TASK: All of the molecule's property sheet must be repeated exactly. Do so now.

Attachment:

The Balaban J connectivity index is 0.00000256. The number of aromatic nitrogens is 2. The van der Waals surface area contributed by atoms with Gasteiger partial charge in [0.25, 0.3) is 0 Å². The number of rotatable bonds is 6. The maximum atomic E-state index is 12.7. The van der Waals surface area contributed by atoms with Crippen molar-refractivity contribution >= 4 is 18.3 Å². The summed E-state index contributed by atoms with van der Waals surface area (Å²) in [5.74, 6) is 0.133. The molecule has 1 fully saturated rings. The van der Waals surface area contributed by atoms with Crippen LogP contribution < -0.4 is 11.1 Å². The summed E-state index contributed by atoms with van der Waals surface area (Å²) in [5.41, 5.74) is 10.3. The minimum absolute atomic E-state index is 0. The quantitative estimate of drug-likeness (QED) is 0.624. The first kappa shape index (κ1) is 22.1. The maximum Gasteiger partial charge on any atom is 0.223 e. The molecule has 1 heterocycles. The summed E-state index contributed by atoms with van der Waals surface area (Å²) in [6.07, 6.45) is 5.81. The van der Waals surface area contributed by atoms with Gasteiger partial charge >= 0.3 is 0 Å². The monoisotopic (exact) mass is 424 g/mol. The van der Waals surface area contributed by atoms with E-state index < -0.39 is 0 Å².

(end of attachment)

The Balaban J connectivity index is 0.00000256. The number of aromatic nitrogens is 2. The van der Waals surface area contributed by atoms with Gasteiger partial charge in [0.25, 0.3) is 0 Å². The number of rotatable bonds is 6. The maximum atomic E-state index is 12.7. The van der Waals surface area contributed by atoms with Crippen molar-refractivity contribution >= 4 is 18.3 Å². The summed E-state index contributed by atoms with van der Waals surface area (Å²) in [5.74, 6) is 0.133. The molecule has 1 fully saturated rings. The van der Waals surface area contributed by atoms with Crippen LogP contribution < -0.4 is 11.1 Å². The summed E-state index contributed by atoms with van der Waals surface area (Å²) in [5.41, 5.74) is 10.3. The minimum absolute atomic E-state index is 0. The quantitative estimate of drug-likeness (QED) is 0.624. The first kappa shape index (κ1) is 22.1. The maximum Gasteiger partial charge on any atom is 0.223 e. The molecule has 1 heterocycles. The summed E-state index contributed by atoms with van der Waals surface area (Å²) in [6.07, 6.45) is 5.81. The van der Waals surface area contributed by atoms with Gasteiger partial charge >= 0.3 is 0 Å². The monoisotopic (exact) mass is 424 g/mol. The van der Waals surface area contributed by atoms with E-state index < -0.39 is 0 Å².